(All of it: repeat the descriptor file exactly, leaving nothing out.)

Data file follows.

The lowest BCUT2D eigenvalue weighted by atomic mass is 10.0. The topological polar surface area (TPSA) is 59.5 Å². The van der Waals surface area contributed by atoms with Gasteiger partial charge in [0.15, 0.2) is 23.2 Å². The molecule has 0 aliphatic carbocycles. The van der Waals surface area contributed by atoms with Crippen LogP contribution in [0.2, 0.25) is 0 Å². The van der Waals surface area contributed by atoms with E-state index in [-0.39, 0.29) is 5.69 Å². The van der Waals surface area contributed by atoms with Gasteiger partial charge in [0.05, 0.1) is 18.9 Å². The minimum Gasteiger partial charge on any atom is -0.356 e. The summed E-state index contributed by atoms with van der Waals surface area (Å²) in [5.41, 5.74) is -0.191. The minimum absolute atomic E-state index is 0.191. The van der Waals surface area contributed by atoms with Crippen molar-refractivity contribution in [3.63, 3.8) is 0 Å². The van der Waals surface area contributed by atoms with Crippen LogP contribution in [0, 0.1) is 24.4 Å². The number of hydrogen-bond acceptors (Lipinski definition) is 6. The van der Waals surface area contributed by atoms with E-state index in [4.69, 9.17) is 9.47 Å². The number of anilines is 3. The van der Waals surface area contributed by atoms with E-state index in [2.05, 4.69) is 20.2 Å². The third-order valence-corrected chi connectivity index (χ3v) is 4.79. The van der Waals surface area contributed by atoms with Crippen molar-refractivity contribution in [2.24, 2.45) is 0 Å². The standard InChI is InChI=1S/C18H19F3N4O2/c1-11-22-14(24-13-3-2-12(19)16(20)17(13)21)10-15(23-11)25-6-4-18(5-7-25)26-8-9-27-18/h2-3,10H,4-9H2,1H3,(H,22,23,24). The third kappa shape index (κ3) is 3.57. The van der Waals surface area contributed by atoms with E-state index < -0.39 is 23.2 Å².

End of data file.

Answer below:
The lowest BCUT2D eigenvalue weighted by atomic mass is 10.0. The topological polar surface area (TPSA) is 59.5 Å². The van der Waals surface area contributed by atoms with Gasteiger partial charge in [0.15, 0.2) is 23.2 Å². The molecule has 0 aliphatic carbocycles. The van der Waals surface area contributed by atoms with Crippen LogP contribution in [0.2, 0.25) is 0 Å². The van der Waals surface area contributed by atoms with E-state index in [-0.39, 0.29) is 5.69 Å². The van der Waals surface area contributed by atoms with Gasteiger partial charge in [0.05, 0.1) is 18.9 Å². The minimum Gasteiger partial charge on any atom is -0.356 e. The summed E-state index contributed by atoms with van der Waals surface area (Å²) in [5.41, 5.74) is -0.191. The minimum absolute atomic E-state index is 0.191. The van der Waals surface area contributed by atoms with Crippen molar-refractivity contribution in [3.63, 3.8) is 0 Å². The van der Waals surface area contributed by atoms with Crippen LogP contribution in [0, 0.1) is 24.4 Å². The number of hydrogen-bond acceptors (Lipinski definition) is 6. The van der Waals surface area contributed by atoms with E-state index in [4.69, 9.17) is 9.47 Å². The number of anilines is 3. The van der Waals surface area contributed by atoms with E-state index in [2.05, 4.69) is 20.2 Å². The third-order valence-corrected chi connectivity index (χ3v) is 4.79. The van der Waals surface area contributed by atoms with Crippen molar-refractivity contribution in [2.24, 2.45) is 0 Å². The standard InChI is InChI=1S/C18H19F3N4O2/c1-11-22-14(24-13-3-2-12(19)16(20)17(13)21)10-15(23-11)25-6-4-18(5-7-25)26-8-9-27-18/h2-3,10H,4-9H2,1H3,(H,22,23,24). The third kappa shape index (κ3) is 3.57. The van der Waals surface area contributed by atoms with E-state index < -0.39 is 23.2 Å².